No teacher will go on vacation leave until Government is in a position to pay relief teachers who replace them for the three months they will be away, Public Service, Labour and Social Welfare Minister Prisca Mupfumira has said.
This comes amid indications that Government intends to increase the number of years it takes before a teacher is eligible to go on vacation leave.
The eligibility period for vacation leave for teachers is seven years.
Government last week recalled 2 000 teachers who were supposed to be on leave this term, a development which irked the educators’ representatives.
In recalling the teachers, the Ministry of Primary and Secondary Education did not proffer any reasons, choosing only to say “schools will be visited by the Civil Service Commission Inspectorate soon to ensure that all such members have assumed duty”.
Minister Mupfumira, who superintends over the CSC, yesterday said Government could not afford relief teachers and as such, vacation leave had been deferred until the situation normalised.
She said the rest of the civil service, outside the education sector, were not bringing any financial burden to Government if they went on vacation leave because they were not replaced.
“Whenever a teacher goes on vacation leave, a relief teacher has to be engaged with full salary and allowances for the duration of the vacation leave, which is an added cost to the fiscus,” she said.
“Meanwhile, as this happens Government continues to pay full salary and allowances to their member on vacation leave. Given such circumstances, review of the prevailing situation was inevitable. If an accountant in Government goes on vacation leave, he or she is not replaced and it has no monetary effect to the employer.”
Engaging the relief teachers would have seen Government parting with a $2,565 million for the three months the substantive teachers would be on leave.
Teachers accrue one day for every 20 days worked, meaning in one year they accrue 18 days and at that rate they need seven years to accrue 126 days.
The rest of the civil servants accrue one day for every 12 days worked, including weekends meaning, for one year worked, they accrue 30 days for vacation leave.
Minister Mupfumira added: “We are saying we have deferred the vacation leave until our ability to pay improves. This term 2 000 teachers wanted to go on leave and the same number would have been engaged as a replacement and this means an extra cost which we are not affording at the moment. This issue will be revisited when the situation improves, but for now, they cannot go on vacation leave. We cannot pay two teachers per class.”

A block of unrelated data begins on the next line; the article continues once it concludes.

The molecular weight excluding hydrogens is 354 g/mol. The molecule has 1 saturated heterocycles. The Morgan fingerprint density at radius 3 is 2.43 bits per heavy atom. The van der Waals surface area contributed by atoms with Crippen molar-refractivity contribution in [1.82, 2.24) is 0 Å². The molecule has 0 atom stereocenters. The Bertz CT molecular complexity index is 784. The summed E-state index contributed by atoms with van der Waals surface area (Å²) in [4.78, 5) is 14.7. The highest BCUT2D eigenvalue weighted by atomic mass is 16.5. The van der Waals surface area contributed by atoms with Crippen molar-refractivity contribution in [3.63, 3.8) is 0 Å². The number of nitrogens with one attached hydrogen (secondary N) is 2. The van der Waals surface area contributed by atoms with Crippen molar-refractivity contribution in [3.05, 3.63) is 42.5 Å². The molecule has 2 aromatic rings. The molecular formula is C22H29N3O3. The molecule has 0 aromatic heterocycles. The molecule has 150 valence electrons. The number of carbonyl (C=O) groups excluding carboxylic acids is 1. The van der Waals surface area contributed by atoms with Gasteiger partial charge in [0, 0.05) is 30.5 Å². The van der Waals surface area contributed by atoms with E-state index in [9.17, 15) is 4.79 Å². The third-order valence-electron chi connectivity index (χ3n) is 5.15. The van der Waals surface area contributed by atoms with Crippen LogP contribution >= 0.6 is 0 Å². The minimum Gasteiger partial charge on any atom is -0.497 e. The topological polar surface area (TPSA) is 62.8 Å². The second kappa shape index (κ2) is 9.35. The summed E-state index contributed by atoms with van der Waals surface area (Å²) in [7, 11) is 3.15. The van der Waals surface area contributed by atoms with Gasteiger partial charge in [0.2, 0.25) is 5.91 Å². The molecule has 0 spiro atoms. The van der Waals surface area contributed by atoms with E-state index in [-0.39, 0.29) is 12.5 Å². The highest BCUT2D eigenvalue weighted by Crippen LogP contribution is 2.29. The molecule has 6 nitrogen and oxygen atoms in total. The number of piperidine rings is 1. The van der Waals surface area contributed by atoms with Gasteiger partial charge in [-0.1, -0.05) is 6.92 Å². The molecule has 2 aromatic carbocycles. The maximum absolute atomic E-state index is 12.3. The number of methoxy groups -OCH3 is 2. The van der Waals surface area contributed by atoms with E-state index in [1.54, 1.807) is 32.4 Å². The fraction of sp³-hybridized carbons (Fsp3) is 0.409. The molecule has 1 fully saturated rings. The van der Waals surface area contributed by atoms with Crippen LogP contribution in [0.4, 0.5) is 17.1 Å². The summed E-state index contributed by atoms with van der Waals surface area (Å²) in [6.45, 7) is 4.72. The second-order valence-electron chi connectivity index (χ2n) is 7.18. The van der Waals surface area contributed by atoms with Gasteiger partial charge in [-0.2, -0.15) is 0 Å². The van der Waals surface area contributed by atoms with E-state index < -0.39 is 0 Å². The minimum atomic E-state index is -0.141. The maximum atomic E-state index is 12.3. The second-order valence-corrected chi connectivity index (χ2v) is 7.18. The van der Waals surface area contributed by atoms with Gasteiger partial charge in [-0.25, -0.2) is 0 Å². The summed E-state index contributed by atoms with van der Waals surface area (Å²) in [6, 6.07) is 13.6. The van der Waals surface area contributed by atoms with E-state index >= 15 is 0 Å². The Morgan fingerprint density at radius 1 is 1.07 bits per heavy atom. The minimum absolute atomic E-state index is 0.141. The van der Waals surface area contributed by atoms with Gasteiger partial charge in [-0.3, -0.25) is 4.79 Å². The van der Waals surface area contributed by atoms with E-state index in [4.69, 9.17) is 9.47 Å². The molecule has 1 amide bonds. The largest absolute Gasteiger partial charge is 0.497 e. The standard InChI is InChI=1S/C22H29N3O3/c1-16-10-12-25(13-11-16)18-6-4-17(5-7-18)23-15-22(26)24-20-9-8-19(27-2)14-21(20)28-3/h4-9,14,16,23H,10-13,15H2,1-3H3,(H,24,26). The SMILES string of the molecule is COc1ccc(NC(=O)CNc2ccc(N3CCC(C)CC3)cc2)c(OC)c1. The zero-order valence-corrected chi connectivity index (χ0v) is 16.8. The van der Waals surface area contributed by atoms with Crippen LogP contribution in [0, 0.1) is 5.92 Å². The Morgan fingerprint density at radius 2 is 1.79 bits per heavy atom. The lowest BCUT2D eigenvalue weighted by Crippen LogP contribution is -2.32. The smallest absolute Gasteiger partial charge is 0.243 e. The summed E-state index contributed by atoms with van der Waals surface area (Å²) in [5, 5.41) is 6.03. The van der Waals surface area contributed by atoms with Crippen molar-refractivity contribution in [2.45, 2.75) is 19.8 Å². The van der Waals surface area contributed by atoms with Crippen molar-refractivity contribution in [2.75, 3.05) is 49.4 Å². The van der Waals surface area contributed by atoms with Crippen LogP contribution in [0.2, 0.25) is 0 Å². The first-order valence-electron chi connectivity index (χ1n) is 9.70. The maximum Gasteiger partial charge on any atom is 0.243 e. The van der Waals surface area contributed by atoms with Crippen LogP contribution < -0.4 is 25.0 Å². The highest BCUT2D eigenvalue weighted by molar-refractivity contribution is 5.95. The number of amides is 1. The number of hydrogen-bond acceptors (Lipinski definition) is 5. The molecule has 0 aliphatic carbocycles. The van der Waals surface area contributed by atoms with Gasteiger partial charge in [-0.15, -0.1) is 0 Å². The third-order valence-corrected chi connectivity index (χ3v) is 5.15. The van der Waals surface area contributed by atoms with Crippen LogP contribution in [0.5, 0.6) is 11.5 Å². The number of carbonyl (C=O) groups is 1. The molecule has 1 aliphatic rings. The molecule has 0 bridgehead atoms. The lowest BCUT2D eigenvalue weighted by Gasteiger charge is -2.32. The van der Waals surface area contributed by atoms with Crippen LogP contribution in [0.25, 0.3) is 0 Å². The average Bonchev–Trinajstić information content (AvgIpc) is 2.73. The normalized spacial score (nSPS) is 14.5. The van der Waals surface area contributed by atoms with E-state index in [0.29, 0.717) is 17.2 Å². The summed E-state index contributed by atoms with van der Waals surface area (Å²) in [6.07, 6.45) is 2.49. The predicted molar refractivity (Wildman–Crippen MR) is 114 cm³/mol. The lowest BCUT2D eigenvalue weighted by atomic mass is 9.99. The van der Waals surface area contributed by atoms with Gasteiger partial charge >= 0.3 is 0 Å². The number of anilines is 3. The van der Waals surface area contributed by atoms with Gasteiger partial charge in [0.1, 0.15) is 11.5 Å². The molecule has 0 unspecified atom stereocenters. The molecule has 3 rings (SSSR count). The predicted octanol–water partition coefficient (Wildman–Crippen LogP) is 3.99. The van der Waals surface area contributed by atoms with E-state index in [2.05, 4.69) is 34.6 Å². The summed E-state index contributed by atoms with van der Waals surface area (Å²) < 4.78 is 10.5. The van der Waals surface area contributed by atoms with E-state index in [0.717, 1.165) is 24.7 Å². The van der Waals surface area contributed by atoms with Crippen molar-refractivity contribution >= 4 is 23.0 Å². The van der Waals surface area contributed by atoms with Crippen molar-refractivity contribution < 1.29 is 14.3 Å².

The development has prompted the Zimbabwe Teachers Association (Zimta) to approach the Labour Court, arguing it was a violation of their labour rights.
Minister Mupfumira said Government was “simply doing what is within our means” and such austerity measures were needed to rationalise the civil service.
She said Zimbabwe was the only country in southern Africa which allowed teachers to go on vacation leave for a whole term.
“It is worth noting that after a comparative study of similar situations in the region, it was established that other countries had scrapped such vacation leave completely and teachers now go on vacation leave just like any other civil servant,” she said.
“This policy position should not be taken as denial for leave but an adjustment that will enable the education sector as a whole to continue enjoying the benefit in a manner that is sustainable.”
She said the vacation leave policy for the education sector was inherited from the colonial era.
“The period originally has been set at three months to enable the ex-patriate teachers to have adequate time to travel to their respective countries. This was manageable because they were in the minority. At independence, the privilege was extended to the majority. Extending the privilege to all had financial implications that were not envisaged at the time.”
Minister Mupfumira went on: “Now, we are addressing the idea of over staffing and the Civil Service Commission inspectors should find people at their workplace.
“We want to make sure everybody is in place to avoid the previous challenges. We are going to meet staff associations to talk about some of these issues.”
About 3 000 teachers last year had their salaries withheld after CSC auditors found them absent at their work places.
The audit revealed that there were 5 588 teachers over the authorised establishment.
The head count, ordered by Cabinet, was meant to weed out ghost workers and only those who proved they were bona fide civil service were retained on the pay roll.
It unearthed that some people who left the civil service years ago were still drawing salaries, while some went on leave without signing any documents.
Some civil servants were drawing salaries without setting foot at their work stations, while several schools, especially in rural areas, were manned by two headmasters and close way before official dates.
More than 80 percent of the Government revenue is going towards salaries, starving other sectors like infrastructure development.